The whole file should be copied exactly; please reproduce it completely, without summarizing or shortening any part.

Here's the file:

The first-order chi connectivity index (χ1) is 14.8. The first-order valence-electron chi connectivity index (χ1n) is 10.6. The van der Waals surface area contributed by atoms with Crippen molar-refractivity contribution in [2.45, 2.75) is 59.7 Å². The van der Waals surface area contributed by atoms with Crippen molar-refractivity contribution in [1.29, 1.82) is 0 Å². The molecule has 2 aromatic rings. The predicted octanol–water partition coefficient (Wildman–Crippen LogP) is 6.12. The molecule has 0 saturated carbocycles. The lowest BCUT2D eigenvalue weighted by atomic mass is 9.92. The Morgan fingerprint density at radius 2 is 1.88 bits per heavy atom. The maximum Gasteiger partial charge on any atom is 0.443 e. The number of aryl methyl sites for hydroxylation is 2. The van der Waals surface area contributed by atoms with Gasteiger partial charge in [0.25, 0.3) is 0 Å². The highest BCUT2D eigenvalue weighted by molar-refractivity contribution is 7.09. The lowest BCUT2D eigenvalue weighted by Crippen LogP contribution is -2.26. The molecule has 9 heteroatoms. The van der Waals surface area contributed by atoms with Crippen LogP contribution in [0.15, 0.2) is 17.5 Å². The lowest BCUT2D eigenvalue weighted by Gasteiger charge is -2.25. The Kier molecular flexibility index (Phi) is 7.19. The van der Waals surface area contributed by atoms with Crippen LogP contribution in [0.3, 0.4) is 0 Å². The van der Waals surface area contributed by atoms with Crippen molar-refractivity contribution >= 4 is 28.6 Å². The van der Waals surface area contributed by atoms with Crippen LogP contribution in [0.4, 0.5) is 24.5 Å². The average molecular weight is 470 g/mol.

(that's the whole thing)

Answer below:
The first-order chi connectivity index (χ1) is 14.8. The first-order valence-electron chi connectivity index (χ1n) is 10.6. The van der Waals surface area contributed by atoms with Crippen molar-refractivity contribution in [2.45, 2.75) is 59.7 Å². The van der Waals surface area contributed by atoms with Crippen molar-refractivity contribution in [1.29, 1.82) is 0 Å². The molecule has 2 aromatic rings. The predicted octanol–water partition coefficient (Wildman–Crippen LogP) is 6.12. The molecule has 0 saturated carbocycles. The lowest BCUT2D eigenvalue weighted by atomic mass is 9.92. The Morgan fingerprint density at radius 2 is 1.88 bits per heavy atom. The maximum Gasteiger partial charge on any atom is 0.443 e. The number of aryl methyl sites for hydroxylation is 2. The van der Waals surface area contributed by atoms with Gasteiger partial charge in [0.25, 0.3) is 0 Å². The highest BCUT2D eigenvalue weighted by molar-refractivity contribution is 7.09. The lowest BCUT2D eigenvalue weighted by Crippen LogP contribution is -2.26. The molecule has 9 heteroatoms. The van der Waals surface area contributed by atoms with Crippen LogP contribution in [0.15, 0.2) is 17.5 Å². The lowest BCUT2D eigenvalue weighted by Gasteiger charge is -2.25. The Kier molecular flexibility index (Phi) is 7.19. The van der Waals surface area contributed by atoms with Crippen LogP contribution in [0.3, 0.4) is 0 Å². The van der Waals surface area contributed by atoms with Crippen molar-refractivity contribution >= 4 is 28.6 Å². The van der Waals surface area contributed by atoms with Crippen LogP contribution in [0.4, 0.5) is 24.5 Å². The average molecular weight is 470 g/mol.